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Help! I ate a hot pepper!

red chili peppers - cookthink

What should you do if you eat a pepper that sets your tongue on fire?

Do not drink beer. Water won’t help either. (In a Caribbean folktale, children drown in a river trying to cool their tongues after eating habanero stew. See Dave Dewitt and Nancy Gerlach's The Pepper Pantry for the full story.) Capsaicin, the chemical that makes a hot pepper hot, doesn’t dissolve in water, so even ice water won’t help remove the heat.

Your best bet? Get milk. Because capsaicin is fat-soluble, a compound in milk can actually pull the capsaicin off your tongue and relieve some of the burn. Another option: eat bread or rice to absorb the heat. Cucumber can also have a cooling effect.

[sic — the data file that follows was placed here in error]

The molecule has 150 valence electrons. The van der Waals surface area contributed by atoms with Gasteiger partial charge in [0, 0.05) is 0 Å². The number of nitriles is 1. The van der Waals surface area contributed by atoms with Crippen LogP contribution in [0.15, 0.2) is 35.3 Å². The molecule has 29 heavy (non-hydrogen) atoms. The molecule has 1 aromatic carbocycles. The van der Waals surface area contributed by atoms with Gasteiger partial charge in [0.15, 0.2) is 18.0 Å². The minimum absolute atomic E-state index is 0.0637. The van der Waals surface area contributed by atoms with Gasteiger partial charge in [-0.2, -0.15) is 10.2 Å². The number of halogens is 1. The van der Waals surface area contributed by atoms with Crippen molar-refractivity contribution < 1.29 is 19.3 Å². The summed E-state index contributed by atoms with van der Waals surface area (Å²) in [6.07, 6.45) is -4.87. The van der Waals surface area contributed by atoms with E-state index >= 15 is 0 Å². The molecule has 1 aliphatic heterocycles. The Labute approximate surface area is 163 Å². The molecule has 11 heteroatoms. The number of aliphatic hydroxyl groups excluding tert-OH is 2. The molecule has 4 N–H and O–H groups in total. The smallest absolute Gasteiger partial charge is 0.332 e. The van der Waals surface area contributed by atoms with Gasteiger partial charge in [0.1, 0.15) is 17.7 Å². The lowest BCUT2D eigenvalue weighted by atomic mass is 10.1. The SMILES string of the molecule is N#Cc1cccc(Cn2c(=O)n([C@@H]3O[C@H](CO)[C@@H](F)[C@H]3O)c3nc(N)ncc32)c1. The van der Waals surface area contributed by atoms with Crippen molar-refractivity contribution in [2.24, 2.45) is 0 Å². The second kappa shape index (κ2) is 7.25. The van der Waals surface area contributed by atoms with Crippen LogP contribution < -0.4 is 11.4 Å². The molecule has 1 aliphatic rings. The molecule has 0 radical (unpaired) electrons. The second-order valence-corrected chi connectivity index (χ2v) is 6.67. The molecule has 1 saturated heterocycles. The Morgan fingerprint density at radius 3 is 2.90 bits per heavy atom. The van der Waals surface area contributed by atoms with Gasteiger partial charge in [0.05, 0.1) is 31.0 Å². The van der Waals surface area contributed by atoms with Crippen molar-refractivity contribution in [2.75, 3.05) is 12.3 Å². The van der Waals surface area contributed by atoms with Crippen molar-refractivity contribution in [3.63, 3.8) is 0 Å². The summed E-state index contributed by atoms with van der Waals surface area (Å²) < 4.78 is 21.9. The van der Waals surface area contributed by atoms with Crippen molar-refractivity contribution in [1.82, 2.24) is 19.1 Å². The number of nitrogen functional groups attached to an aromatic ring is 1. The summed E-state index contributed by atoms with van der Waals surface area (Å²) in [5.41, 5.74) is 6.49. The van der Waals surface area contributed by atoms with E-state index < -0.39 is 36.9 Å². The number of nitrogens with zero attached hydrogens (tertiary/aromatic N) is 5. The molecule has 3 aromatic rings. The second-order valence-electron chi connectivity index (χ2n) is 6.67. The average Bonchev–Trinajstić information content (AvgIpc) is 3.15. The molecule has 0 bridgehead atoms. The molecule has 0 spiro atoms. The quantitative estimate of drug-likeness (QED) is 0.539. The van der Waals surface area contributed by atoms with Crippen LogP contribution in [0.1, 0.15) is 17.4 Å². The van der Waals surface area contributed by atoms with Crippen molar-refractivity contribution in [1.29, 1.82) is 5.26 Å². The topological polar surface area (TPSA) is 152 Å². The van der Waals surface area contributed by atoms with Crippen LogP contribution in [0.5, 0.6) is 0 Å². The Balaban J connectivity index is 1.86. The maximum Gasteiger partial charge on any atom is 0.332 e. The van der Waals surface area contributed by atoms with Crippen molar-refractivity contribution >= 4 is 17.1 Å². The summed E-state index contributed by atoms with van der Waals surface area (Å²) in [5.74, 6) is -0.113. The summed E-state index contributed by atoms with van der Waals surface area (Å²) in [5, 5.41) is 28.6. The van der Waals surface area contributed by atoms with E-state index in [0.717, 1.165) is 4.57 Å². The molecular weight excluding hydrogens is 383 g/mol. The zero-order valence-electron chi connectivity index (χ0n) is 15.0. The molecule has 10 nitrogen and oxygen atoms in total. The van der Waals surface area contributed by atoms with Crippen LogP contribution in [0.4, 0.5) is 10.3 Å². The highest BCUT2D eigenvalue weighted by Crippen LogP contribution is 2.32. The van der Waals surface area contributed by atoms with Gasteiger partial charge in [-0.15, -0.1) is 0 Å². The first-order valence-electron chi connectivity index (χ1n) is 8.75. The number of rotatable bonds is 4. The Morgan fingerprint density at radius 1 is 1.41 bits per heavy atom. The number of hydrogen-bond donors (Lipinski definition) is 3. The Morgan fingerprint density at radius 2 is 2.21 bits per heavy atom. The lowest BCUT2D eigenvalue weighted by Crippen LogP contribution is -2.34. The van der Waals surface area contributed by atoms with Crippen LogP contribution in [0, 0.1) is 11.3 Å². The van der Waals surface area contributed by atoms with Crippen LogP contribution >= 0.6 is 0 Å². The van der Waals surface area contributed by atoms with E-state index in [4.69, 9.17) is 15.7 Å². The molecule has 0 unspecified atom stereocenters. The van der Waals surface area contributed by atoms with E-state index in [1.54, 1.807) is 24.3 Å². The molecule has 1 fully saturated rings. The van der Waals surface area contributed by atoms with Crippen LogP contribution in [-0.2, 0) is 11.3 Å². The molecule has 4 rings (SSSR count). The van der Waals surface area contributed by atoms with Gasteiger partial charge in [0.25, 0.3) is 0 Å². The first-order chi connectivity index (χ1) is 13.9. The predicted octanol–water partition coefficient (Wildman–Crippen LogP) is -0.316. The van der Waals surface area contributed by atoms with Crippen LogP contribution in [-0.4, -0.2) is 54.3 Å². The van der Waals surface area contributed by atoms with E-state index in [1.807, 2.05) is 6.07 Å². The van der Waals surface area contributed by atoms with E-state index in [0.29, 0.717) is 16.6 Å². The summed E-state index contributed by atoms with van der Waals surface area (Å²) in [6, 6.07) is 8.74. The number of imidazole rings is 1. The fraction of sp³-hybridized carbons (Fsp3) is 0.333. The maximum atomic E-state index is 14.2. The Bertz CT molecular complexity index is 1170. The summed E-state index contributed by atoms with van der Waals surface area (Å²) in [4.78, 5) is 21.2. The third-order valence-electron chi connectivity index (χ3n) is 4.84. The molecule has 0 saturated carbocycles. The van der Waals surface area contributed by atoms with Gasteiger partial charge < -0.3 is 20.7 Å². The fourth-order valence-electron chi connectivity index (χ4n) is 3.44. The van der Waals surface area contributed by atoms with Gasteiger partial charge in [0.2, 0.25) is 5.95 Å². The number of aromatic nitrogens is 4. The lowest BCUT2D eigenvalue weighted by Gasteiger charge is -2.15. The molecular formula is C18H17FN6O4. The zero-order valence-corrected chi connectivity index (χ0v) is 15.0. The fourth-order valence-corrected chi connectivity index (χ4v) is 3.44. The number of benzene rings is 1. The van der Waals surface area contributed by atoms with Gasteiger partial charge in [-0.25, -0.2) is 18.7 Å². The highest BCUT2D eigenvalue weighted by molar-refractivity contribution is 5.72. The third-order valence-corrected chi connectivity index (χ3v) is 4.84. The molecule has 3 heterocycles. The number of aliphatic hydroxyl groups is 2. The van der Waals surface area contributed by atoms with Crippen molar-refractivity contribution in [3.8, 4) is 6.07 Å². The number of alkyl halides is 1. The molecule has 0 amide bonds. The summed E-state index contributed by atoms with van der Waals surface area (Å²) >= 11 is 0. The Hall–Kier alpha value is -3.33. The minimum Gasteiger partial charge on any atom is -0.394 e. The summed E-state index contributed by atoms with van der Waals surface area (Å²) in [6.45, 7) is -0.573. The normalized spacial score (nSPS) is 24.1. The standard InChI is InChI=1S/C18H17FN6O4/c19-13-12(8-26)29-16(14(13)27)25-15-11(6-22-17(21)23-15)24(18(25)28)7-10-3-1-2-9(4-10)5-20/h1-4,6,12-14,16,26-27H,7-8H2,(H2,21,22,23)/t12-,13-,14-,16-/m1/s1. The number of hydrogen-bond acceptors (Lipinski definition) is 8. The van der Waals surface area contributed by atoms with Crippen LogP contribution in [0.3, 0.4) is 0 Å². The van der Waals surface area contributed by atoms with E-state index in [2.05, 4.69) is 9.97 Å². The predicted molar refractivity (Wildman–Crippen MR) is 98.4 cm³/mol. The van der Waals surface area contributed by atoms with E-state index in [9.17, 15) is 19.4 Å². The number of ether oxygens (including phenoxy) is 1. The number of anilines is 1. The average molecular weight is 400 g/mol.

If you are feeling brave (or masochistic), you could try eating another pepper. According Robert Berkley, the author of Peppers: A Cookbook, you can build up a resistance to capsaicin by eating more chile peppers. With Berkley’s approach, you get the added high of a capsaicin-triggered endorphin release. Before you know it, you might be addicted to the hot little things.

Reference: How to seed a chile pepper (Cookthink)
Reference:: Why are some jalapenos hotter than others? (Cookthink)

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